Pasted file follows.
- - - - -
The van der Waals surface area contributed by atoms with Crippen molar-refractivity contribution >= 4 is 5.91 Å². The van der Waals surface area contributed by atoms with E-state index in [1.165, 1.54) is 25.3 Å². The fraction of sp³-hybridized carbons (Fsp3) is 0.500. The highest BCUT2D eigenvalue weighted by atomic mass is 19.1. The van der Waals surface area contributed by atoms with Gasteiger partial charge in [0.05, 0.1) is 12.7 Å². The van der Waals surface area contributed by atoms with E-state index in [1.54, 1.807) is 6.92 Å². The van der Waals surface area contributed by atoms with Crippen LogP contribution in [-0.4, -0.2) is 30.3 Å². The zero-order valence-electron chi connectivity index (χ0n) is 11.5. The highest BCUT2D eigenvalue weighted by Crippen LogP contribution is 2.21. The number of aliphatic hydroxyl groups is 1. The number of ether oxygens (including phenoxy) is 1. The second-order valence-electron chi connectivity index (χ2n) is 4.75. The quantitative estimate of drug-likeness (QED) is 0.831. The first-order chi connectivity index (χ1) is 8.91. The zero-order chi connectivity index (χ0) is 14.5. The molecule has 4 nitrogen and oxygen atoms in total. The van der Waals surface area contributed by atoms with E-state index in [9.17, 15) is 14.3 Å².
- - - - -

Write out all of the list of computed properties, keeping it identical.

The van der Waals surface area contributed by atoms with Crippen molar-refractivity contribution >= 4 is 5.91 Å². The van der Waals surface area contributed by atoms with E-state index in [1.165, 1.54) is 25.3 Å². The fraction of sp³-hybridized carbons (Fsp3) is 0.500. The highest BCUT2D eigenvalue weighted by atomic mass is 19.1. The van der Waals surface area contributed by atoms with Gasteiger partial charge in [0.05, 0.1) is 12.7 Å². The van der Waals surface area contributed by atoms with E-state index in [1.54, 1.807) is 6.92 Å². The van der Waals surface area contributed by atoms with Crippen LogP contribution in [-0.4, -0.2) is 30.3 Å². The zero-order valence-electron chi connectivity index (χ0n) is 11.5. The highest BCUT2D eigenvalue weighted by Crippen LogP contribution is 2.21. The number of aliphatic hydroxyl groups is 1. The number of ether oxygens (including phenoxy) is 1. The second-order valence-electron chi connectivity index (χ2n) is 4.75. The quantitative estimate of drug-likeness (QED) is 0.831. The first-order chi connectivity index (χ1) is 8.91. The zero-order chi connectivity index (χ0) is 14.5. The molecule has 4 nitrogen and oxygen atoms in total. The van der Waals surface area contributed by atoms with E-state index in [9.17, 15) is 14.3 Å².